In the world of media players, VLC is kind of like the Godfather. It has a long list of features, it's very simple to use, has a no-frills user interface and, above all, is available absolutely for free.
However, that's not the reason why we like the VLC player. The main reason is that, despite being a free software, it offers many more functionality than any of the paid software out there in the market even today.
Of many things that the VLC player has to offer, Mouse gestures is something really awesome.
However, most users don't know about this feature. Similar to the keyboard shortcuts, with Mouse gestures, you can simply move a mouse around the screen and control the playback.
Open the VLC player and go to Tools > Preferences from the task bar.
Fun Fact: The VLC player uses a traffic cone logo because the inventor had a collection of traffic cones.
On the following screen, click on 'All' under 'Show settings' and navigate to Advanced settings.
Fun Fact: The VLC player originated as a part of an academic project in 1996.
Now, navigate to 'Interface' and from there move to 'Control interfaces'.
Once there, check the option that says 'Mouse gestures control interface'.
Fun Fact: The first ever public build of VLC was released on July 7, 2009
Under 'Control Interfaces', select the gestures tab and on the corresponding screen, choose the key that you would like to choose as the trigger key on your mouse. It can be the left, right or the middle key.
Once you are done, press 'Save' and exit the player. Restart the application to make use of the mouse gestures.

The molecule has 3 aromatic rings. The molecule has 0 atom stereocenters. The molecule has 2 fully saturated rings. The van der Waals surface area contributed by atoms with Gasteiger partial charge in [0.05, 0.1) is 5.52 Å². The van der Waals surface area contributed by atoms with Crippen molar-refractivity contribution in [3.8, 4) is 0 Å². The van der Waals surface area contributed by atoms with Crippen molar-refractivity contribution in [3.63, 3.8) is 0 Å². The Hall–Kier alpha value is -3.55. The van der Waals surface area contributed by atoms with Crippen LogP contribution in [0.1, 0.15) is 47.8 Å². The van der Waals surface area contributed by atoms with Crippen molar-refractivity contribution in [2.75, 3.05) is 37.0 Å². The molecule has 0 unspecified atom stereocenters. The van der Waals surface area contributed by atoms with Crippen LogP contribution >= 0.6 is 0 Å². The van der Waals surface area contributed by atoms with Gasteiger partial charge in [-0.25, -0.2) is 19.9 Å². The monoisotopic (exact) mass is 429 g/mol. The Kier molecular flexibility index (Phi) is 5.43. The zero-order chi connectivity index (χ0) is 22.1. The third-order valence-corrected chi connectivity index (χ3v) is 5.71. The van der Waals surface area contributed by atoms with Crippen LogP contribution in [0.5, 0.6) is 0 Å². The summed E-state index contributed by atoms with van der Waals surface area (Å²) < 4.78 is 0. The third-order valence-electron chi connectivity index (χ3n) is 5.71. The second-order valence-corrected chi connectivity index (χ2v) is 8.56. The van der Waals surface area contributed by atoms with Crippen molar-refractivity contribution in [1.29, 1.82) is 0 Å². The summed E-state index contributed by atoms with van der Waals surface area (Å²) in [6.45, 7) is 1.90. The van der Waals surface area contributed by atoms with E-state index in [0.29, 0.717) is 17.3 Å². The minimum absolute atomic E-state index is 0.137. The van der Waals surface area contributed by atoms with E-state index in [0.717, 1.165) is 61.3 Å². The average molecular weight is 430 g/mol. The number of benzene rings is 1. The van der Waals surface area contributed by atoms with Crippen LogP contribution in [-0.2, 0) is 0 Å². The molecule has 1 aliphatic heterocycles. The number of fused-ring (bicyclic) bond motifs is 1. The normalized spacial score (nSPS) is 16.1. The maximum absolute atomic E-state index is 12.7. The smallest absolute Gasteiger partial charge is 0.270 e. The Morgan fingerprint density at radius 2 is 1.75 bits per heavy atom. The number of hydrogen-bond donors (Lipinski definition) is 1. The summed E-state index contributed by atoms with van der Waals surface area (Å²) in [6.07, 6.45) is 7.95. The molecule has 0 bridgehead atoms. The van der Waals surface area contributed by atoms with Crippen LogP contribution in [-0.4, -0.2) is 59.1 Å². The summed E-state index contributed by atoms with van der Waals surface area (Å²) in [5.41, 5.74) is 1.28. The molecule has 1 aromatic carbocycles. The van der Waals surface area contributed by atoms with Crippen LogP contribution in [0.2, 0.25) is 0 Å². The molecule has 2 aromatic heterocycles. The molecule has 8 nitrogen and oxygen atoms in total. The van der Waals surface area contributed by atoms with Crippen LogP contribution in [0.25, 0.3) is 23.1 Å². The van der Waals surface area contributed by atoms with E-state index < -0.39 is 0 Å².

Fun Fact: VLC player is able to read data from Content Scramble System encrypted DVDs, even though IT lacks a CSS decryption license.
Similar to keyboard shortcuts, the VLC player has a number of mouse gestures and it will take you some time to memorize and learn all of them.
This might seem a bit difficult compared to the keyboard shortcuts at the start but once you get used to it, controlling media playback becomes very simple and the people, who are already using it, swear by it.
How to Use Mouse Gestures?
Do you remember the trigger key that you had chosen in Step 4 while enabling the mouse gestures? If yes, great! There are a number of gestures that you can use with the VLC player and all these gestures are categorized into simple and a bit Complex ones.
All the mouse gestures will only work once the trigger key is pressed because the player also has to understand when a gesture is being made.
There are some straightforward mouse gestures that are easy to learn. These include moving the mouse in one direction to trigger some basic playback controls.
Move mouse to left: Navigate 10 seconds backward
Move mouse to the right: Navigate 10 seconds forward
Move mouse up: Increase the volume
Move mouse down: Decrease the volume
More Complex Mouse Gestures
Once you have mastered the simple mouse gestures, you can move on to the complex ones. These include several movements at one go, followed with the trigger key.
If you manage to master all these, you'll never have to look at the player to control playback ever again.
Move mouse left and then right: Toggle play or pause
Move mouse up and then down: Mute volume
Move mouse left and then up: Slow down playing speed
Move mouse right and then up: Increase playing speed
Move mouse left and then down: Play previous track of playlist
Move mouse right and then down: Play next track in playlist
Move mouse up and then right: Switch the audio track
Move mouse down and then right: Switch the subtitle track
Move mouse up and then left: Enables full screen
Move mouse down and then left: Exit VLC media player
The Mighty Mouse
Although adding mouse gestures not only extends the usability of the VLC player, it also gives users a new way to interact with the software. The gestures, though a bit hard to grasp at one go, they definitely are worth a shot.